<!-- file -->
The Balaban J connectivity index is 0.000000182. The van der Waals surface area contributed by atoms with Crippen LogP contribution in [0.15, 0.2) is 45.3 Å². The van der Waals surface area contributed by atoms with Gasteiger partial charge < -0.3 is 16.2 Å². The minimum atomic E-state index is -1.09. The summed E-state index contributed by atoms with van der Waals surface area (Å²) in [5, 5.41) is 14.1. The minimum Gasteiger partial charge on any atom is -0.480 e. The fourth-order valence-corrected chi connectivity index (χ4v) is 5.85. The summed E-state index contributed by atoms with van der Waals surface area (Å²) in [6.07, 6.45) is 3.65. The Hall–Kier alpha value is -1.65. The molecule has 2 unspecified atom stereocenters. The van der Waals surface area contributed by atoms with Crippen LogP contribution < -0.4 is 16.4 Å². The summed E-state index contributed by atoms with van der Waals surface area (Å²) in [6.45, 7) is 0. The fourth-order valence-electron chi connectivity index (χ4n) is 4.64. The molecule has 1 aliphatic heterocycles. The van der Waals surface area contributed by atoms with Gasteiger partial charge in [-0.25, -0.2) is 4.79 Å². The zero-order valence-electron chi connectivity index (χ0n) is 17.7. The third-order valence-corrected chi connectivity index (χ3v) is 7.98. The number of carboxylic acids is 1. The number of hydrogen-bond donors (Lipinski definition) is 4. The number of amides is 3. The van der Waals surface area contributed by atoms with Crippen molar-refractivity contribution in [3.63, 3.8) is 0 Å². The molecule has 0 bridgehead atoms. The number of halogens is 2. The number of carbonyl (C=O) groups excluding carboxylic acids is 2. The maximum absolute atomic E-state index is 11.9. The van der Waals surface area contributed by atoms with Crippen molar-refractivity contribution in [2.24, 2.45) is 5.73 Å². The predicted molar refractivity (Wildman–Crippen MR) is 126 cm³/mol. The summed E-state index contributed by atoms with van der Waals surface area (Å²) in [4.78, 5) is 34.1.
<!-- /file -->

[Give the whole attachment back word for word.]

The Balaban J connectivity index is 0.000000182. The van der Waals surface area contributed by atoms with Crippen LogP contribution in [0.15, 0.2) is 45.3 Å². The van der Waals surface area contributed by atoms with Gasteiger partial charge < -0.3 is 16.2 Å². The minimum atomic E-state index is -1.09. The summed E-state index contributed by atoms with van der Waals surface area (Å²) in [5, 5.41) is 14.1. The minimum Gasteiger partial charge on any atom is -0.480 e. The fourth-order valence-corrected chi connectivity index (χ4v) is 5.85. The summed E-state index contributed by atoms with van der Waals surface area (Å²) in [6.07, 6.45) is 3.65. The Hall–Kier alpha value is -1.65. The molecule has 2 unspecified atom stereocenters. The van der Waals surface area contributed by atoms with Crippen LogP contribution < -0.4 is 16.4 Å². The summed E-state index contributed by atoms with van der Waals surface area (Å²) in [6.45, 7) is 0. The fourth-order valence-electron chi connectivity index (χ4n) is 4.64. The molecule has 1 aliphatic heterocycles. The van der Waals surface area contributed by atoms with Gasteiger partial charge in [-0.25, -0.2) is 4.79 Å². The zero-order valence-electron chi connectivity index (χ0n) is 17.7. The third-order valence-corrected chi connectivity index (χ3v) is 7.98. The number of carboxylic acids is 1. The number of hydrogen-bond donors (Lipinski definition) is 4. The number of amides is 3. The van der Waals surface area contributed by atoms with Crippen molar-refractivity contribution in [3.63, 3.8) is 0 Å². The molecule has 0 bridgehead atoms. The number of halogens is 2. The number of carbonyl (C=O) groups excluding carboxylic acids is 2. The maximum absolute atomic E-state index is 11.9. The van der Waals surface area contributed by atoms with Crippen molar-refractivity contribution in [2.24, 2.45) is 5.73 Å². The predicted molar refractivity (Wildman–Crippen MR) is 126 cm³/mol. The summed E-state index contributed by atoms with van der Waals surface area (Å²) in [4.78, 5) is 34.1.